Deans and Directors Unveil Plan to Improve J-School

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By: Jennifer Saba

Five universities announced today they are joining forces to institute a new, wide-ranging initiative that will change the way journalism is taught.

“Our democracy needs veracity, openness, and accountability,” said Vartan Gregorian, president of the Carnegie Corporation of New York, which is funding the project, in his opening remarks. “Journalists and school teachers, in my book, are the two most important professions for democracy.”

Presidents, deans, and other representatives from Columbia, Northwestern, Harvard, University of Southern California, and University of California, Berkeley, were on hand this morning at the Carnegie Corporation to explain how they plan to revitalize journalism education.

The effort will be funded by $6 million in donations, mostly coming from Carnegie, which pledged $2.4 million, and the John S. and James L. Knight Foundation, which pledged $1.7 million. Other universities will be added to the initiative, an announcement to be made every September.

Deans from all the participating schools — Columbia’s Nicholas Lemann (via video) , Northwestern’s Loren Ghiglione, Alex USC’s Geoffrey Cowan, and Bekeley’s Orville Schell — plus Alex Jones, director of Harvard’s Jean Shorenstein Center on Press, Politics and Public Policy, explained the project and its three major undertakings:

? A change in curriculum that will integrate the schools of journalism more deeply into the life of the university.

? The coordination of annual, national investigative reporting projects to be distributed nationally, under a project called News 21.

? Research conducted by the Carnegie-Knight Task Force, a group dedicated to creating a platform for educators to speak on policy and journalism education issues.

“This industry doesn’t put its money where its mouth is,” said Hodding Carter III, president of the John S. and James L. Knight Foundation, about the press’ reluctance to change. “This is an attempt to address the great dirty secret of journalism: that we are inherently conservative about what we do.”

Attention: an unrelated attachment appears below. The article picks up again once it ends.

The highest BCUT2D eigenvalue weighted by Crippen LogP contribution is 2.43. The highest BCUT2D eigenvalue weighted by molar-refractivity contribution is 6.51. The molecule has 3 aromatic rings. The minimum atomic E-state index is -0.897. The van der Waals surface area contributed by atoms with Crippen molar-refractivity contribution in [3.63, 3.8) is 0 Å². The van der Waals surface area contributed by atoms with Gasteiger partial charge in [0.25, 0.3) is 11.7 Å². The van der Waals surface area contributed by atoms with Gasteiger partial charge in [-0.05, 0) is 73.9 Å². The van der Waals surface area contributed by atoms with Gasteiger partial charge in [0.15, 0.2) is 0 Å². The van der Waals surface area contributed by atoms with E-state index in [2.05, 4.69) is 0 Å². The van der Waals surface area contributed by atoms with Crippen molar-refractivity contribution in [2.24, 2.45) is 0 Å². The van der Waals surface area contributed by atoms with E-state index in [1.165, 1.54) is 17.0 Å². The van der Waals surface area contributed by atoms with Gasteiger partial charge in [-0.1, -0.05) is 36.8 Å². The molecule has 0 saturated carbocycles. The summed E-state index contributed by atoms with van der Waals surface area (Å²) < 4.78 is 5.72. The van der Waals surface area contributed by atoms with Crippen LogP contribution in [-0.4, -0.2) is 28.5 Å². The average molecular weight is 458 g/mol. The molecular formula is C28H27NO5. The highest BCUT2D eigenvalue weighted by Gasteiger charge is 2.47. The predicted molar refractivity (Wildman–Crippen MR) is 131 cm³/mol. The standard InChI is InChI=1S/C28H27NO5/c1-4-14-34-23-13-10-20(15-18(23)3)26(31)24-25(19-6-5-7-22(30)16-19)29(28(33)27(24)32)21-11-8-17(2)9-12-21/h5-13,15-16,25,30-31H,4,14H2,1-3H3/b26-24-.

The project has been in the works for three years and was shaped with input from professional journalists. Carnegie enlisted McKinsey & Co. on a pro-bono basis to conduct research with some of the industry’s leading figures about the state of journalism education and how schools could be improved.

During the summer of 2004, the consulting firm interviewed 40 professionals, including Christiane Amanpour, Fred Barnes, Michael Bloomberg, Leonard Downie Jr., Jack Fuller, Eason Jordon, Sandra Mims Rowe, Lesley Stahl, and Arthur Sulzberger Jr.

While the one-on-one interviews produced a diversity of recommendations, the firm noted broad agreement about what the program should address:

? Emphasize the basics of journalism craft, along with analytical thinking and a strong sense of ethics.

? Help reporters build specialized expertise to enhance their coverage of complex beats from medicine to economics, and help them acquire first-hand knowledge of the societies, languages, religions, and cultures of other parts of the world.

? Channel the best writers, the most curious reporters, and the most analytical of thinkers into the profession of journalism.

The emphasis on training and education comes at time when journalism is under intense scrutiny. When asked, why this program now, the Knight’s Carter quipped: “The malaise. You can cut it with a knife.”

Other concerns noted by Carter include the diminishing appetite for print, most especially visible with youth; technology, which offers many promises and challenges; and the increasing consolidation media and the focus on the bottom line. “That’s just the starting point,” Carter said.

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